As in other disciplines, the impact of most humanities research is not immediately observable, nor guaranteed. It tends to work cumulatively over time and, for the most part, requires no start-up funds, research labs, or expensive equipment. Historians, philosophers and economists from the Greco-Roman periods through Voltaire, Hume, and Adam Smith, for example, all influenced the American founding fathers. These scholars’ impact was not fully known for decades or centuries, just as the value of much of today’s scholarship can’t be measured immediately.
The whole piece is worth reading. It is at once a response to a very specific threat and a clear distillation of the arguments we all need to get better at making. The strength of this defense rests not only on the claims themselves, but the way in which they are presented. Put another way, the defense depends upon the skill-set it so vigorously defends: critical thinking, clear arguments, close reading of the evidence…
Tusalava (Len Lye, 1929)
This is Len Lye’s first film. The (great) sound design for this particular version is from Tiantian Zhu. LUX archive offers this brief description of the project:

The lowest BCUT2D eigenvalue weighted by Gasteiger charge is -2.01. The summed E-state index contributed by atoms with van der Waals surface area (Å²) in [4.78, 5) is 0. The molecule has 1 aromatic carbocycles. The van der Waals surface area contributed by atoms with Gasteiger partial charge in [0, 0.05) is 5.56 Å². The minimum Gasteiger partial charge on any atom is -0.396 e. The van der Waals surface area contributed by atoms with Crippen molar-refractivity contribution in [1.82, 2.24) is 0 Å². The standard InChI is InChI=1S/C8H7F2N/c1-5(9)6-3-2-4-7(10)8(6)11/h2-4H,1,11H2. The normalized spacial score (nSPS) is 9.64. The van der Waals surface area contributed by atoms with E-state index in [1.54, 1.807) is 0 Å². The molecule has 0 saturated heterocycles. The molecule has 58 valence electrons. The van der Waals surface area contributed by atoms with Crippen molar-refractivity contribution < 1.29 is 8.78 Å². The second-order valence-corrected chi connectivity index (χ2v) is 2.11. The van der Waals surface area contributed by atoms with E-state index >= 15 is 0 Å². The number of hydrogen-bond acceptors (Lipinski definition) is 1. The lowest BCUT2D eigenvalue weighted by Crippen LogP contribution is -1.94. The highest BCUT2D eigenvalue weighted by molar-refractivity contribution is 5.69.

“Its title is a Samoan word, suggesting that ‘in the end everything is just the same.’ Len Lye conceived the film as the first of a trilogy of films about ‘the beginnings of organic life.’ Because of lack of finance, parts two and three were never made. Its central motif is the witchetty grub. ‘To get the spirit of the imagery I…imagined I was myself an Australian witchetty grub who was making this animated ritual dance film.’ The whitchetty grub is the totem of a tribe near Alice Springs which considers grubs to be the ancestors of humans. The cocoon-like shape in Tusalava (which Lye has described as ‘a totem of individuality’) can be seen evolving towards human form. Meanwhile, it is menaced by a sharp tongue creature that is “a cross between an octopus and a spider.”
I wish there were a part two and three.